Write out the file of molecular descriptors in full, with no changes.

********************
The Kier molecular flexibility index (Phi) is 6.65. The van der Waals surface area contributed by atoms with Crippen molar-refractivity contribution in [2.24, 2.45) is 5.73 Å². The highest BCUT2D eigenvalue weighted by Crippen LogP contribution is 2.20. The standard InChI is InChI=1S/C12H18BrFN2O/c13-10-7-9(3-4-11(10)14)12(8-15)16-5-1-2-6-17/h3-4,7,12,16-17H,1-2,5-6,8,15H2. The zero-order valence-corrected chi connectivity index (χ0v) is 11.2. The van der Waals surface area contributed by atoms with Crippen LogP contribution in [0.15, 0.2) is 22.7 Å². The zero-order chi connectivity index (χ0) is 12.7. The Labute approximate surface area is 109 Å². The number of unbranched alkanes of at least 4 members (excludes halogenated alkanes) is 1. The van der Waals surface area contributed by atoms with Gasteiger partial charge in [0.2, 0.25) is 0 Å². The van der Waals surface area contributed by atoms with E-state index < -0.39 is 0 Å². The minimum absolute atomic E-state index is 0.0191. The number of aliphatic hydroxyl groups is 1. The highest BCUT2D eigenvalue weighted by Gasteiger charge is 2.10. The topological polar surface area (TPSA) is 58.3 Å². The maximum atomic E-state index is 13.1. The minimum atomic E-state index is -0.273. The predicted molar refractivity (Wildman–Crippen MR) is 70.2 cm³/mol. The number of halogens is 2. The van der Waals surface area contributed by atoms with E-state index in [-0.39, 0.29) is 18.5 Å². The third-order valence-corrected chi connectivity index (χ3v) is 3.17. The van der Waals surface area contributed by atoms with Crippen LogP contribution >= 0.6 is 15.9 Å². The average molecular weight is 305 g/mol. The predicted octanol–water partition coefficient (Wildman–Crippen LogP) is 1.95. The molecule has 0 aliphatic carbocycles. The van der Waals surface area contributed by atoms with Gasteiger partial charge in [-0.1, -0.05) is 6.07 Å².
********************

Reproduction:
The Kier molecular flexibility index (Phi) is 6.65. The van der Waals surface area contributed by atoms with Crippen molar-refractivity contribution in [2.24, 2.45) is 5.73 Å². The highest BCUT2D eigenvalue weighted by Crippen LogP contribution is 2.20. The standard InChI is InChI=1S/C12H18BrFN2O/c13-10-7-9(3-4-11(10)14)12(8-15)16-5-1-2-6-17/h3-4,7,12,16-17H,1-2,5-6,8,15H2. The zero-order valence-corrected chi connectivity index (χ0v) is 11.2. The van der Waals surface area contributed by atoms with Crippen LogP contribution in [0.15, 0.2) is 22.7 Å². The zero-order chi connectivity index (χ0) is 12.7. The Labute approximate surface area is 109 Å². The number of unbranched alkanes of at least 4 members (excludes halogenated alkanes) is 1. The van der Waals surface area contributed by atoms with Gasteiger partial charge in [0.2, 0.25) is 0 Å². The van der Waals surface area contributed by atoms with E-state index < -0.39 is 0 Å². The minimum absolute atomic E-state index is 0.0191. The number of aliphatic hydroxyl groups is 1. The highest BCUT2D eigenvalue weighted by Gasteiger charge is 2.10. The topological polar surface area (TPSA) is 58.3 Å². The maximum atomic E-state index is 13.1. The minimum atomic E-state index is -0.273. The predicted molar refractivity (Wildman–Crippen MR) is 70.2 cm³/mol. The number of halogens is 2. The van der Waals surface area contributed by atoms with E-state index in [-0.39, 0.29) is 18.5 Å². The third-order valence-corrected chi connectivity index (χ3v) is 3.17. The van der Waals surface area contributed by atoms with Crippen LogP contribution >= 0.6 is 15.9 Å². The average molecular weight is 305 g/mol. The predicted octanol–water partition coefficient (Wildman–Crippen LogP) is 1.95. The molecule has 0 aliphatic carbocycles. The van der Waals surface area contributed by atoms with Gasteiger partial charge in [-0.1, -0.05) is 6.07 Å².